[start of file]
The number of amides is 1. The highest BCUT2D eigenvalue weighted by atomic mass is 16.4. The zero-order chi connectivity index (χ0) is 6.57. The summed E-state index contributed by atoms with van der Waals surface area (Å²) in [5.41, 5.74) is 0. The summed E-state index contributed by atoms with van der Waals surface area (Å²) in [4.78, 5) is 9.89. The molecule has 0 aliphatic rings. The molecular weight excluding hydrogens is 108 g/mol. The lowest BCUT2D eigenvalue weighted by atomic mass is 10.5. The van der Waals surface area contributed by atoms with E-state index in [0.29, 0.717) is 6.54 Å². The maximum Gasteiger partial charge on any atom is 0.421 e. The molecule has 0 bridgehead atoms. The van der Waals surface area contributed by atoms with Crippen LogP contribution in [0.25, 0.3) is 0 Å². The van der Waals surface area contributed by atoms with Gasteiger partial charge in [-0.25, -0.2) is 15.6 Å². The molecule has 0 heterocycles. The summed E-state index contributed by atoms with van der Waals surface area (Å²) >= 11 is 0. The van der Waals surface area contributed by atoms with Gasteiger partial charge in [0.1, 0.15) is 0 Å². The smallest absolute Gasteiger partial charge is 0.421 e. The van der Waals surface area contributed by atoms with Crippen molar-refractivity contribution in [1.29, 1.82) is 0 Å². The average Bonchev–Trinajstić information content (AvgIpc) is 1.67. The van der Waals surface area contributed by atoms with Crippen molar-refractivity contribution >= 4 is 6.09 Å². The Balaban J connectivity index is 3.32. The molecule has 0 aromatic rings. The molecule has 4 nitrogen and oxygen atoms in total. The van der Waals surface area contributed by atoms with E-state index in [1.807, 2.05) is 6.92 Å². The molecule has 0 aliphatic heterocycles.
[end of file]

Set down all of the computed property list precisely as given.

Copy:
The number of amides is 1. The highest BCUT2D eigenvalue weighted by atomic mass is 16.4. The zero-order chi connectivity index (χ0) is 6.57. The summed E-state index contributed by atoms with van der Waals surface area (Å²) in [5.41, 5.74) is 0. The summed E-state index contributed by atoms with van der Waals surface area (Å²) in [4.78, 5) is 9.89. The molecule has 0 aliphatic rings. The molecular weight excluding hydrogens is 108 g/mol. The lowest BCUT2D eigenvalue weighted by atomic mass is 10.5. The van der Waals surface area contributed by atoms with E-state index in [0.29, 0.717) is 6.54 Å². The maximum Gasteiger partial charge on any atom is 0.421 e. The molecule has 0 bridgehead atoms. The van der Waals surface area contributed by atoms with Crippen LogP contribution in [0.25, 0.3) is 0 Å². The van der Waals surface area contributed by atoms with Gasteiger partial charge in [-0.25, -0.2) is 15.6 Å². The molecule has 0 heterocycles. The summed E-state index contributed by atoms with van der Waals surface area (Å²) >= 11 is 0. The van der Waals surface area contributed by atoms with Gasteiger partial charge in [0.1, 0.15) is 0 Å². The smallest absolute Gasteiger partial charge is 0.421 e. The van der Waals surface area contributed by atoms with Crippen molar-refractivity contribution in [1.29, 1.82) is 0 Å². The average Bonchev–Trinajstić information content (AvgIpc) is 1.67. The van der Waals surface area contributed by atoms with Crippen molar-refractivity contribution >= 4 is 6.09 Å². The Balaban J connectivity index is 3.32. The molecule has 0 aromatic rings. The molecule has 4 nitrogen and oxygen atoms in total. The van der Waals surface area contributed by atoms with E-state index in [1.807, 2.05) is 6.92 Å². The molecule has 0 aliphatic heterocycles.